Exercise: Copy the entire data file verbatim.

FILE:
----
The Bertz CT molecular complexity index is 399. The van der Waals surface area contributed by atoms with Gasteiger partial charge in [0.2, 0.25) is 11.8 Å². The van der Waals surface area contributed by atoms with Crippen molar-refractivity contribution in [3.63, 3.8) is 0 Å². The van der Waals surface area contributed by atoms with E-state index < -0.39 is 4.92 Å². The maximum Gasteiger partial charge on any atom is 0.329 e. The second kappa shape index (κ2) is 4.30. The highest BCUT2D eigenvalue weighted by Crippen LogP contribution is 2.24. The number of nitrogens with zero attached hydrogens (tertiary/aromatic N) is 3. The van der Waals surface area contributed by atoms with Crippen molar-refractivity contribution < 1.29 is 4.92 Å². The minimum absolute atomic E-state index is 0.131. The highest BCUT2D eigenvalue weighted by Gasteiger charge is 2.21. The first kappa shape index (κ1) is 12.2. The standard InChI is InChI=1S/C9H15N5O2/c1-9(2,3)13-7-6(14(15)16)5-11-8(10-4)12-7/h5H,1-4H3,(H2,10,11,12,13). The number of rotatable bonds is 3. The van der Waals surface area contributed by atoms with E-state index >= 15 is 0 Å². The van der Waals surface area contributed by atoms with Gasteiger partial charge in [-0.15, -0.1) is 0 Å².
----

The Bertz CT molecular complexity index is 399. The van der Waals surface area contributed by atoms with Gasteiger partial charge in [0.2, 0.25) is 11.8 Å². The van der Waals surface area contributed by atoms with Crippen molar-refractivity contribution in [3.63, 3.8) is 0 Å². The van der Waals surface area contributed by atoms with E-state index < -0.39 is 4.92 Å². The maximum Gasteiger partial charge on any atom is 0.329 e. The second kappa shape index (κ2) is 4.30. The highest BCUT2D eigenvalue weighted by Crippen LogP contribution is 2.24. The number of nitrogens with zero attached hydrogens (tertiary/aromatic N) is 3. The van der Waals surface area contributed by atoms with Crippen molar-refractivity contribution < 1.29 is 4.92 Å². The minimum absolute atomic E-state index is 0.131. The highest BCUT2D eigenvalue weighted by Gasteiger charge is 2.21. The first kappa shape index (κ1) is 12.2. The standard InChI is InChI=1S/C9H15N5O2/c1-9(2,3)13-7-6(14(15)16)5-11-8(10-4)12-7/h5H,1-4H3,(H2,10,11,12,13). The number of rotatable bonds is 3. The van der Waals surface area contributed by atoms with E-state index >= 15 is 0 Å². The van der Waals surface area contributed by atoms with Gasteiger partial charge in [-0.15, -0.1) is 0 Å².